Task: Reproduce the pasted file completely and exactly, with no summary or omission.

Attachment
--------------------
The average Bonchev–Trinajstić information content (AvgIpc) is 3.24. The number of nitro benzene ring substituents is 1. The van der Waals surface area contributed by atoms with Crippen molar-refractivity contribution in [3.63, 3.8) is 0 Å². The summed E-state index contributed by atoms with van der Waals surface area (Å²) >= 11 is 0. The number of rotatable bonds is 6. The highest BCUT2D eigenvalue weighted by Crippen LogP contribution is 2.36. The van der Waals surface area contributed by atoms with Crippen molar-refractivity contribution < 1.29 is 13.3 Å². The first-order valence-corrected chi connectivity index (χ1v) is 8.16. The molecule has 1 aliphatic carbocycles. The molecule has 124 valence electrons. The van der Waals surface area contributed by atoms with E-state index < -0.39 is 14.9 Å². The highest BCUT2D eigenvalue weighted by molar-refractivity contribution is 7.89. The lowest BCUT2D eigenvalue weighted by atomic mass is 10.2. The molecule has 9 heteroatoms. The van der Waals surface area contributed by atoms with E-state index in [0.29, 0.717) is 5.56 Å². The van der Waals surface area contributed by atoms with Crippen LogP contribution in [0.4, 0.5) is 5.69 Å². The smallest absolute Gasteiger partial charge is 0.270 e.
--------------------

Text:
The average Bonchev–Trinajstić information content (AvgIpc) is 3.24. The number of nitro benzene ring substituents is 1. The van der Waals surface area contributed by atoms with Crippen molar-refractivity contribution in [3.63, 3.8) is 0 Å². The summed E-state index contributed by atoms with van der Waals surface area (Å²) >= 11 is 0. The number of rotatable bonds is 6. The highest BCUT2D eigenvalue weighted by Crippen LogP contribution is 2.36. The van der Waals surface area contributed by atoms with Crippen molar-refractivity contribution < 1.29 is 13.3 Å². The first-order valence-corrected chi connectivity index (χ1v) is 8.16. The molecule has 1 aliphatic carbocycles. The molecule has 124 valence electrons. The van der Waals surface area contributed by atoms with E-state index < -0.39 is 14.9 Å². The highest BCUT2D eigenvalue weighted by molar-refractivity contribution is 7.89. The lowest BCUT2D eigenvalue weighted by atomic mass is 10.2. The molecule has 9 heteroatoms. The van der Waals surface area contributed by atoms with E-state index in [0.29, 0.717) is 5.56 Å². The van der Waals surface area contributed by atoms with Crippen LogP contribution in [0.4, 0.5) is 5.69 Å². The smallest absolute Gasteiger partial charge is 0.270 e.